We didn’t do many vacations when I was growing up. I won’t share any hard-luck sob-stories about how my family wasn’t the best off, as I am damn aware that there are thousands of families in much worse situations than we ever were.

Vacations usually consisted of visiting relatives, or carefully planned budget excursions executed after weeks of strategic maneuvering designed to cram as many activities in as little space as possible. I still get twitchy when the subject of over-scheduling comes up.

But the over-scheduling came precisely because of the rarity of the vacations. Much more frequently, vacations were much more modest. When they included a long trip, they included books, at least for me (back then I could ride seven hours in the back of a station wagon and read without getting carsick–I still don’t know if it’s because Chevy Malibu wagons had an absurdly smooth ride, or I just had a cast-iron stomach back then). But while the rest of the family was enduring the car trip to get to the fun, I was already there.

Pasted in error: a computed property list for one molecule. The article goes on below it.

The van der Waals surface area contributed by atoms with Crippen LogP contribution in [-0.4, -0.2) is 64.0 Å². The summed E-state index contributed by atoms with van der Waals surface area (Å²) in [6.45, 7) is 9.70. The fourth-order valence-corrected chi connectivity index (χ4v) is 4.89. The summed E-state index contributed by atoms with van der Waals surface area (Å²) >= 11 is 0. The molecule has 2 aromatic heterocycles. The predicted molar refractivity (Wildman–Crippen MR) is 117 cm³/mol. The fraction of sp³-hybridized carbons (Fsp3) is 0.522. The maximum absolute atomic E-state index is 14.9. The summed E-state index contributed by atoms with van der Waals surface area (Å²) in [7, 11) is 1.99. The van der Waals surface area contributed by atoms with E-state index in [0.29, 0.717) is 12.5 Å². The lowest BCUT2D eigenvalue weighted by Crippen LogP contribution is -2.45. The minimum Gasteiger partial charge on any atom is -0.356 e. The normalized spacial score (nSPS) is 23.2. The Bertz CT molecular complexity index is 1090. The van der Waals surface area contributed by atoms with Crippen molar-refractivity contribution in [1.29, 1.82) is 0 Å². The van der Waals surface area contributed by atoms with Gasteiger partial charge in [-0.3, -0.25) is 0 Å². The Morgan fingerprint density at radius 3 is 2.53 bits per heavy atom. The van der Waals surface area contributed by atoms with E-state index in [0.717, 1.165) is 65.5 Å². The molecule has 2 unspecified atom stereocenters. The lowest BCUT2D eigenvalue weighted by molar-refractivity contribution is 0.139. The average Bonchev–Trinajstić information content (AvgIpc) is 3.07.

I usually could be found in a windswept castle with an overblown heroine and a dark and dangerous hero who never did have a rock-solid alibi.

I never understood the appeal of “beach reads” – at the beach, you get sand in your book and you lose your place. Also, if the tide comes in at the wrong time, your book will float out to sea (or somewhere about eight feet out along the shoreline of Lake Erie). For me, it was, “why wait for the beach? I’m reading this puppy now, so I’ll have something to pretend-out when I’m swimming.”

Vacation was over when I ended up invariably finishing off the books I’d brought early. So the drive back became another holiday of its own–International Poking Your Little Brother Day.

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